Research indicates that chiropractic is most helpful for low-back pain. It can also alleviate migraine and neck pain, joint conditions and whiplash-related disorders, says a 2010 review.

Why it works
"A lot of chronic pain is musculo-skeletal, and chiropractic increases movement in joints and relaxes muscles, which can relieve imbalances and spasms," Dr. Young explains.

Are there risks?
There have been rare reports of serious complications like stroke, but it's unclear if the cause was chiropractic treatment. To be safe, ask your chiropractor to avoid your neck: There's a concern that adjustments there may tear arteries leading to the brain.

FYI
A state license is essential; it shows that the practitioner had four years of postgraduate training at an accredited chiropractic college and passed a state licensing exam.

Cost
$40 to $125 per session. It's typically covered by insurance and is payable with FSA or HSA money.

Massage therapy

What it is
A type of bodywork in which a therapist strokes, kneads and manipulates muscles and other soft tissue.

What it's good for
Yes, it's calming, but studies show that it also soothes chronic low-back, neck and knee osteoarthritis pain and even relieves depression symptoms.

Why it works
Besides relaxing muscles and lowering heart rate, it appears to reduce levels of the hormone cortisol (associated with pain and inflammation), a 2014 research review found.

Are there risks?
It's generally safe, but avoid vigorous massage if you have a bleeding disorder or low blood platelet counts or are taking a blood thinner.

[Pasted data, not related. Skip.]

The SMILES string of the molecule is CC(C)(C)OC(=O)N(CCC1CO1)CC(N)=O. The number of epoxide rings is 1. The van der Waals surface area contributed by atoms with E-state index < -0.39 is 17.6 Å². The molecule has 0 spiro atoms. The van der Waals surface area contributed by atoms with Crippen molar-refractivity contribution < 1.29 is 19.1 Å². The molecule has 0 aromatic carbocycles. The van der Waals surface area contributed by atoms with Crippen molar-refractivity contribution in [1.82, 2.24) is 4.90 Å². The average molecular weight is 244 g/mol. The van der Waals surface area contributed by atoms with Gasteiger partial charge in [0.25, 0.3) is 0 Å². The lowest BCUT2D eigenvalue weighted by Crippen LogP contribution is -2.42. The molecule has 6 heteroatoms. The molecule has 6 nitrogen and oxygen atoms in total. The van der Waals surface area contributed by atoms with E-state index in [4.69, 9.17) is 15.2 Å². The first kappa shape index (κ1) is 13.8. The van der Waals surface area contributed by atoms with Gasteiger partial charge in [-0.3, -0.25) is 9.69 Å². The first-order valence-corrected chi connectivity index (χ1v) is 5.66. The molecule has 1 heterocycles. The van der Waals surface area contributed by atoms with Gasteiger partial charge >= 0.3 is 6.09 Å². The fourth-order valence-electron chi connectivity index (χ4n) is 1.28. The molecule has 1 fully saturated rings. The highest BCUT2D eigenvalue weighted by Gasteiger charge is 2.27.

FYI
Not all states regulate massage therapists. If yours doesn't, check for certification from the National Certification Board for Therapeutic Massage and Bodywork.

Cost
$60 to $250 per hour. It's not usually paid for by insurance. If a doctor prescribes it to treat a specific condition, a few plans will cover limited sessions (and you can use HSA or FSA cash).

Naturopathy

What it is
A type of medicine that believes the body can heal itself through diet, lifestyle, herbs, acupuncture and chiropractic.

What it's good for
Chronic pain. It can be even more effective than physical therapy for low-back pain, one study found.

Why it works
"Rather than providing a Band-Aid solution for symptoms, practitioners try to get to the root cause of the disease," explains Melinda Ring, MD, medical director of the Osher Center for Integrative Medicine at Northwestern Medicine in Chicago.

Are there risks?
Relying exclusively on naturopathy and shunning mainstream care may be harmful. Plus, certain herbs can cause side effects or interact with medicines or supplements.

FYI
Your best bet is a naturopathic physician (an ND or NMD), Dr. Ring says. That means he has completed a four-year graduate-level program at an accredited naturopathic medical school.

Cost
$250 to $400 for an initial 90-minute visit; $100 to $200 for a 30- to 60-minute follow-up. Insurance doesn't usually cover naturopathy, but some plans are starting to—check with yours.